The Los Angeles Police Department has 21 stations spread across the city and last week, its Southwest Station had seven figures of damage done to it in an arson attack.
During the Los Angeles Police Commission meeting Tuesday morning, LAPD Chief Michel Moore revealed new details about an incident that took place at the Southwest Station on Martin Luther King Boulevard in South Los Angeles. He said that late on the night of April 6, a woman pushed a shopping cart loaded with “combustibles” to the front of the station.
“According to video evidence that was gathered of the scene, it appears that she set that cart on fire,” Moore told the Police Commission. “And that fire resulted in more than a million dollars in damage to the front and interior of our station there.”
Photos posted on the Southwest Station Twitter feed show damage to the front entrance and lobby of the building, with outdoor walls scorched and an exterior overhang singed by the blaze. Some windows appear melted and their casings mangled, while inside, walls and the ceiling are damaged and wires are dangling. One photo shows ash and smoot obscuring the images of some department command staff.
“We’re blessed that [the fire] stayed to the external portions of the lobby,” and did not go deeper into the building, LAPD Capt. Rodolfo Lopez, who leads the Southwest Station, told LAMag on Thursday morning.
Moore said firefighters responded and extinguished the blaze in approximately 30 minutes, though he noted, “The building did suffer extensive smoke damage.” No one was injured in the attack.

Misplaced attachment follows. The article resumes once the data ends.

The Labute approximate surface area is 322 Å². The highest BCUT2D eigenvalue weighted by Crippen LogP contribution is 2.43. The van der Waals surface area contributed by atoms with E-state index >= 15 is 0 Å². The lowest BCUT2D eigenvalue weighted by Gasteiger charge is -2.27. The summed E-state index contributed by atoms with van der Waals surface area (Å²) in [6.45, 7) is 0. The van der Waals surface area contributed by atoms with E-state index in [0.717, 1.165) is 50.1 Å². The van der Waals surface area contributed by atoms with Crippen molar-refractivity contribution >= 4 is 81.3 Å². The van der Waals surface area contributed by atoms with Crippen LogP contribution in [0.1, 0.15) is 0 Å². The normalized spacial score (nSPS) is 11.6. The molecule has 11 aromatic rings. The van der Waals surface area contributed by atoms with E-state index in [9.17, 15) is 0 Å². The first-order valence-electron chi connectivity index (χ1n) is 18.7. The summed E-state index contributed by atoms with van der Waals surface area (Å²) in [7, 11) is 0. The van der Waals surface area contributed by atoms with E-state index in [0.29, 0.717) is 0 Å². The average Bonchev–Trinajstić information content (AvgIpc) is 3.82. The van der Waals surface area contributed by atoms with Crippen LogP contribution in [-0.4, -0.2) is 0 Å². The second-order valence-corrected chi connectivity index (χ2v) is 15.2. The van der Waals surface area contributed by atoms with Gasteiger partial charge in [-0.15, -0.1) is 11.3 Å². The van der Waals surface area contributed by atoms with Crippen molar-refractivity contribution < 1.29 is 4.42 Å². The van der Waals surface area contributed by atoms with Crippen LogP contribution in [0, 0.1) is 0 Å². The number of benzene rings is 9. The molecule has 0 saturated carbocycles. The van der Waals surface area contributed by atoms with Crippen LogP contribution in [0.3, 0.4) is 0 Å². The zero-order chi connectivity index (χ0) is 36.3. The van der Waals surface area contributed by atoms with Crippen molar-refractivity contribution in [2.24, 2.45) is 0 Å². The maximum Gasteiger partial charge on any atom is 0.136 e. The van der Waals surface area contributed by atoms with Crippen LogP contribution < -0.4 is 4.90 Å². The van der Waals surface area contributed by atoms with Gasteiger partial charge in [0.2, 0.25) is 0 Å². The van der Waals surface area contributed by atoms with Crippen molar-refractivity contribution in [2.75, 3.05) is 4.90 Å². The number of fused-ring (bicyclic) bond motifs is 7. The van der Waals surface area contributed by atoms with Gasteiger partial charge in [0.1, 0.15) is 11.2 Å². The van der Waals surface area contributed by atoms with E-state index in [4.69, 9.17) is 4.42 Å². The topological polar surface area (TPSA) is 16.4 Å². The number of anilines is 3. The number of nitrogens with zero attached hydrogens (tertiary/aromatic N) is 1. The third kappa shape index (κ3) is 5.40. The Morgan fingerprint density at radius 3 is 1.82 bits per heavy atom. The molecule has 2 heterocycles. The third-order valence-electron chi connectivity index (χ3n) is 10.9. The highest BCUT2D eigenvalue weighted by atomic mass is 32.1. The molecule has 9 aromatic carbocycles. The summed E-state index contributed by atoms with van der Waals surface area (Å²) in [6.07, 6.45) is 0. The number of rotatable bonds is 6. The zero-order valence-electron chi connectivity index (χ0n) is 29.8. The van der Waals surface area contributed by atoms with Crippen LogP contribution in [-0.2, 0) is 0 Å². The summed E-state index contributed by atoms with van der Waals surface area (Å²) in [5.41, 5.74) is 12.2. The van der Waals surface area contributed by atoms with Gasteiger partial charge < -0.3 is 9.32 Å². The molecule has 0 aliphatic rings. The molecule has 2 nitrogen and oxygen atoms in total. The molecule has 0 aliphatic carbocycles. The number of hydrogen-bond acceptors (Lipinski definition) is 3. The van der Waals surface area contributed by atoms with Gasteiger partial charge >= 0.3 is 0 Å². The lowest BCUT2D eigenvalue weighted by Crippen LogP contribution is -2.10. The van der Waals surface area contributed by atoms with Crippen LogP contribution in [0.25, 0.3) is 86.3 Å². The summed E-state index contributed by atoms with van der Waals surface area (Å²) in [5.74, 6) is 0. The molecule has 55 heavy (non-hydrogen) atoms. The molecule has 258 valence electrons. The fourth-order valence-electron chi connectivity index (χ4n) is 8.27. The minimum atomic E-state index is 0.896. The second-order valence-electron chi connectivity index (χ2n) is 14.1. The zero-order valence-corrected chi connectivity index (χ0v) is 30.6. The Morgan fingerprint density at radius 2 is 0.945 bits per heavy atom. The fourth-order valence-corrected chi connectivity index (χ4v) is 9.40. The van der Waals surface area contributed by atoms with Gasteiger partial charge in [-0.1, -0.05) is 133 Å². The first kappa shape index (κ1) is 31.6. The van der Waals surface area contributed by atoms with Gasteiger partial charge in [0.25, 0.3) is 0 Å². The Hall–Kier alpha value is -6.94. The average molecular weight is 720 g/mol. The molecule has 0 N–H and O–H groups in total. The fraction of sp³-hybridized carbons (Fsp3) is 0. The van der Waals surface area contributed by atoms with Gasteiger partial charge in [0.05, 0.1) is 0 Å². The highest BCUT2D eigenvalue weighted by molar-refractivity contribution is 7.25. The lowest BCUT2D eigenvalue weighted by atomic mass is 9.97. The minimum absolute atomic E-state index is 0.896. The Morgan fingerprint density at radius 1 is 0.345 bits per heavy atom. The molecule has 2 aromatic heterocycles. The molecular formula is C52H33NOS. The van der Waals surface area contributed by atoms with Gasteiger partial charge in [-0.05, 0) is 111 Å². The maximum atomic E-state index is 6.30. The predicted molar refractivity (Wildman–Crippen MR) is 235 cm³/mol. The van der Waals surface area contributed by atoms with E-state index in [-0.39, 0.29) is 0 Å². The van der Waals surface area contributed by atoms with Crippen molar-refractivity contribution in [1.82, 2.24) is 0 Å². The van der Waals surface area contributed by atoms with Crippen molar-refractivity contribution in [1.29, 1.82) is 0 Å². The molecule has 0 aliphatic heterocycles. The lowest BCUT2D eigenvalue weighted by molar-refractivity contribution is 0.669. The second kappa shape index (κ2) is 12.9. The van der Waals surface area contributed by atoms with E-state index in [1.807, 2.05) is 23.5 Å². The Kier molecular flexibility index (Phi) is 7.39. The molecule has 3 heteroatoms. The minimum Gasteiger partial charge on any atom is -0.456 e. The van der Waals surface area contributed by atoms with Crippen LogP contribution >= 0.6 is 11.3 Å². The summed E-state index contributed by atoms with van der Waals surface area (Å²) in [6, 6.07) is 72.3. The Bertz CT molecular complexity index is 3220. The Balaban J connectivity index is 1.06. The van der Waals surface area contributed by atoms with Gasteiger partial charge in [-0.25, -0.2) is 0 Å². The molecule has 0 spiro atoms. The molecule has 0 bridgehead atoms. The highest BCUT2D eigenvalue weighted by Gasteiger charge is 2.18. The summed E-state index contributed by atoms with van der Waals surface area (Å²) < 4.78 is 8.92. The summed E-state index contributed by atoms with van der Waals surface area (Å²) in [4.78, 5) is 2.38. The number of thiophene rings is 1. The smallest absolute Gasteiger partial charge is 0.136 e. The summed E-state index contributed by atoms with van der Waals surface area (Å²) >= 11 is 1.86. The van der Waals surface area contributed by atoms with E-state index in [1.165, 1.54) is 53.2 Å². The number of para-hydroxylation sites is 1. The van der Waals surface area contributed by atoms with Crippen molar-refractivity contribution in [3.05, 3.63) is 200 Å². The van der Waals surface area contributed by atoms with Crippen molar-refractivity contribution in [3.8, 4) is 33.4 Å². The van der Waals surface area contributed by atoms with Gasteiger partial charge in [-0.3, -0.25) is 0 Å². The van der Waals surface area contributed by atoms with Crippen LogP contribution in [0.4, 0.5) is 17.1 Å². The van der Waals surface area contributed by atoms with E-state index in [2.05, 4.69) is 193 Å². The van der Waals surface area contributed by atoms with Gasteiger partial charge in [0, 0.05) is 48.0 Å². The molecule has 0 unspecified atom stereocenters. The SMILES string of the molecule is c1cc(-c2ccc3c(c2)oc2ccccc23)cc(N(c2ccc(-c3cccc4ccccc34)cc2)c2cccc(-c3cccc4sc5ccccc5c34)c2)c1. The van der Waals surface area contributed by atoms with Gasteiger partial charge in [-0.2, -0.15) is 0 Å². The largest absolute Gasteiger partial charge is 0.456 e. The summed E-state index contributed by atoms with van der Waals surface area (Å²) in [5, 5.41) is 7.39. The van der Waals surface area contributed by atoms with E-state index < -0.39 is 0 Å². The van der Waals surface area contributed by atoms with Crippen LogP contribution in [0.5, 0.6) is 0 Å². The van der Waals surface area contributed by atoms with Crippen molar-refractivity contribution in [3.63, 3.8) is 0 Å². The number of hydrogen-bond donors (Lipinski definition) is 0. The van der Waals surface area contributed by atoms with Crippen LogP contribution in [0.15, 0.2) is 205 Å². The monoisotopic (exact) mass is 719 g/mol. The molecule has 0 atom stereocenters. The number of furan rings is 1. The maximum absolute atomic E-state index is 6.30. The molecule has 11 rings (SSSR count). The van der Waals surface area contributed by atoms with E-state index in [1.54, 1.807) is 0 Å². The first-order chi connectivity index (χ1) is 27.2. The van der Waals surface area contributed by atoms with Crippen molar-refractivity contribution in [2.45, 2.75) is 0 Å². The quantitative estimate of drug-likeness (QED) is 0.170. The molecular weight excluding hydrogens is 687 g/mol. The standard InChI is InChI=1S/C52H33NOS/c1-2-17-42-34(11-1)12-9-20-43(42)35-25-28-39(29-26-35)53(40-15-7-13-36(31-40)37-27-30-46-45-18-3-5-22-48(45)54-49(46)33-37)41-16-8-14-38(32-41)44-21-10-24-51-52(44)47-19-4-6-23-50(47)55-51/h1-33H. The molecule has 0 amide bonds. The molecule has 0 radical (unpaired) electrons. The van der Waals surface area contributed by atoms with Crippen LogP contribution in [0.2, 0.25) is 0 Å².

The perpetrator was identified as 30-year-old Mishauna Eaton. Moore said she was caught not far from the station. And according to Sheriff’s Department records, Eaton was arrested at 3:20 a.m. on Friday and is currently being held on $250,000 bail at a detention facility in Lynwood.
Moore said the District Attorney’s office has filed a felony charge of arson of an inhabited building. When asked by a member of the Police Commission if Eaton had prior documented mental health issues, he said he was “not clear,” but stated, “It does appear that she may have been experiencing homelessness.”
According to its website, the Southwest Station has 352 sworn personnel along with 32 civilian staff. It patrols a 13.1-square-mile area of South Los Angeles, with approximately 165,000 residents, including the communities of Baldwin Hills, Leimert Park and West Adams, as well as Exposition Park and the area around USC.
Moore said the station is closed while the LAPD assesses the scope of the damage with its Information Technology Division and the city’s Department of General Services, which handles real estate and office space needs. Lopez said testing has been conducted for asbestos and other chemicals; the department is awaiting the results.
Currently, all Southwest personnel are working out of other police facilities. Lopez said patrol operations are temporarily based in the department’s South Traffic Division on Crenshaw Boulevard, while detectives and specialized units are in the 77th Street Station.
Lopez said that despite the blaze and the temporary closure, there is no slowdown in response times.
“That does not affect our community response to radio calls or normal relations,” Lopez said. “The only thing that has changed is the staging area for patrol and for detectives. It will not change the response that we give to the community.”
Moore and Lopez both said the hope is to get detectives and uniformed personnel back into Southwest Station next week. If that happens, police will be able to work out of the building while repairs are made to the front of the structure. Yet Moore said that even if personnel return quickly, access for the public will be limited.
“I don’t see the front of the facility opening for some time pending those repairs,” he told the Police Commission.
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